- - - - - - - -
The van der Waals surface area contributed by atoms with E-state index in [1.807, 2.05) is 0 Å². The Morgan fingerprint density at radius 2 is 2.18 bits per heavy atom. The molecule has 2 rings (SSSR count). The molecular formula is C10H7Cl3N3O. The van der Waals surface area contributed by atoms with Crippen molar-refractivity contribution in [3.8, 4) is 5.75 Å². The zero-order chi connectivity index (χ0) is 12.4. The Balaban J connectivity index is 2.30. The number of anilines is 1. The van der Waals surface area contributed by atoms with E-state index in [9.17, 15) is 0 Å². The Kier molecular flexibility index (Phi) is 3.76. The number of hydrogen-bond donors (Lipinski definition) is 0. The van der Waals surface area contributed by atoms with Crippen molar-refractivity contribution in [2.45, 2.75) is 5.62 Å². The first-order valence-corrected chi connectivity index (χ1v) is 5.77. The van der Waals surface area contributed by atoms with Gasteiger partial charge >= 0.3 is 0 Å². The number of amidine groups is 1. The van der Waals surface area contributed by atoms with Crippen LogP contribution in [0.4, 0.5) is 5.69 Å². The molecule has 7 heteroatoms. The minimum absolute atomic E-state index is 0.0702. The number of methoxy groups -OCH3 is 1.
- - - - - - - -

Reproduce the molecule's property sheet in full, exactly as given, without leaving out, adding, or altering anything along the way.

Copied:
The van der Waals surface area contributed by atoms with E-state index in [1.807, 2.05) is 0 Å². The Morgan fingerprint density at radius 2 is 2.18 bits per heavy atom. The molecule has 2 rings (SSSR count). The molecular formula is C10H7Cl3N3O. The van der Waals surface area contributed by atoms with Crippen molar-refractivity contribution in [3.8, 4) is 5.75 Å². The zero-order chi connectivity index (χ0) is 12.4. The Balaban J connectivity index is 2.30. The number of anilines is 1. The van der Waals surface area contributed by atoms with E-state index in [9.17, 15) is 0 Å². The Kier molecular flexibility index (Phi) is 3.76. The number of hydrogen-bond donors (Lipinski definition) is 0. The van der Waals surface area contributed by atoms with Crippen molar-refractivity contribution in [2.45, 2.75) is 5.62 Å². The first-order valence-corrected chi connectivity index (χ1v) is 5.77. The van der Waals surface area contributed by atoms with Gasteiger partial charge >= 0.3 is 0 Å². The number of amidine groups is 1. The van der Waals surface area contributed by atoms with Crippen LogP contribution in [0.4, 0.5) is 5.69 Å². The molecule has 7 heteroatoms. The minimum absolute atomic E-state index is 0.0702. The number of methoxy groups -OCH3 is 1.